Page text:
In August 2014, Peggy and I decided on an amicable divorce. Our marriage of 26 years had been largely based on our mutual desire for family and home. The kids were grown and gone, the home was now too large and expensive, and we had gotten on each other’s nerves. We just didn’t have any interests in common, and found we couldn’t work or communicate directly with each other.
This was rough for me. I was on unpaid leave from work to avoid being bullied by a harassing headmaster and department chair, and didn’t know how that was going to be resolved. Even if I was working, there was no way for me to keep the house and garden, which meant leaving the neighborhood. I considered numerous places to relocate including Florida, New Hampshire, Wisconsin, Arizona, and Ecuador. And I’ve never been good at dating, but I did not want to be lonely.
In November, that all changed with a first email from Alina:
"While surfing on the web I found your site. Perhaps you do not remember me, but I think we met back in the late 1980s in Ecuador. I think it was you who joined our group from Catholic University in a collecting field trip in the Andes? I remember you were showing us some Aikido techniques during the trip, and after that I joined the dojo directed by Christine (French instructor living in Quito at that time). I continued Aikido and did get my black belt!”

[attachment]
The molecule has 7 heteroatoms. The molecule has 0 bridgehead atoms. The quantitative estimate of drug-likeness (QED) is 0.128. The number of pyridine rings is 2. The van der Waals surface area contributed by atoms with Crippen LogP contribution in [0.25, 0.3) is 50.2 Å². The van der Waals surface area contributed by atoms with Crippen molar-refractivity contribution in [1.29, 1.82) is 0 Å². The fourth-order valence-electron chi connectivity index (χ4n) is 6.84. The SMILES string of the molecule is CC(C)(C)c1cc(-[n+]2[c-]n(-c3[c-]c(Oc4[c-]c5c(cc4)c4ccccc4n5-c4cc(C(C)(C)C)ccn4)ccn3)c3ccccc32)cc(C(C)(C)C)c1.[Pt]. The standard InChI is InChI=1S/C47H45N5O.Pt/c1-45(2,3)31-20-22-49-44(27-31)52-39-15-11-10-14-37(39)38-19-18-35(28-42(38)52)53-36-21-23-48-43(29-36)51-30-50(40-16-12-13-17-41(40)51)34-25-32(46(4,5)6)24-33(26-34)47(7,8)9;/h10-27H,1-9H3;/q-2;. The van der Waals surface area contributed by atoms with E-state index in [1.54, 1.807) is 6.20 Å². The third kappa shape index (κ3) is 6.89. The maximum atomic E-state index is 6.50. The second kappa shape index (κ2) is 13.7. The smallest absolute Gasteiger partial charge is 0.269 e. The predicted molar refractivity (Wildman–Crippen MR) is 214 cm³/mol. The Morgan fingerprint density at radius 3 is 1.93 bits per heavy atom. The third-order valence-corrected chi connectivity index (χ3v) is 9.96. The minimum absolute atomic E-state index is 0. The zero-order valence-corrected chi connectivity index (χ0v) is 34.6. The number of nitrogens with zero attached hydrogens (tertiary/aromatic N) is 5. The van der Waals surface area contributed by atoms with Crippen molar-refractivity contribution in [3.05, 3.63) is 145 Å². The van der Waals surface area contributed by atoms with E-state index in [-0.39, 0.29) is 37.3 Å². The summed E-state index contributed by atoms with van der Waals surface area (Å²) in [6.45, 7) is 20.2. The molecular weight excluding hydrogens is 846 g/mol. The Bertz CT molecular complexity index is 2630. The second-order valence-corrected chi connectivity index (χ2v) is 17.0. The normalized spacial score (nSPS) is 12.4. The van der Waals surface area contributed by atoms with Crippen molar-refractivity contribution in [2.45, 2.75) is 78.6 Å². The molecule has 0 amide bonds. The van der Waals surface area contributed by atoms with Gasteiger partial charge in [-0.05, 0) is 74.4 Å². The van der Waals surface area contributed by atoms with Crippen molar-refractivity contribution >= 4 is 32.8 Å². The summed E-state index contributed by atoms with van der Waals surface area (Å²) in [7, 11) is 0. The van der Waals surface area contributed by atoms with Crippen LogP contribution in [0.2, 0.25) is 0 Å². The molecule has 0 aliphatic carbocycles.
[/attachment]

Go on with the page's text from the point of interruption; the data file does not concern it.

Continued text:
Wow! Somebody found me! We struck up email and skype conversations, and discovered that we had a great many interests in common. Natural history, travel, collecting, martial arts, movies, and not least: looking for love and a stable relationship.
We had our first meeting in 27 years in late January, a long weekend. Everything clicked immediately. The day after my visit, Alina phoned and said she was going to Ecuador in two weeks to see her family and job hunt with her shiny new PhD. Would I come with her? Absolutely! In the first week, we decided we would marry. In the second week, she found us jobs as research professors at the Universidad Estatal Amazonica in Puyo and decide to emmigrate.
Since then, our lives have been whirlwinds of activity. I had to retire, sell the house, divorce Peggy, empty my garden, get rid of lots of stuff, wrap up my insect research at the MCZ, pack our stuff, load it into a container and travel to Philadelphia, NY, Boston, DC, Gainesville, London, Yellowstone, Seattle, Edmonton and various other places.
Ecuador might not be any easier at first, but eventually we might settle down.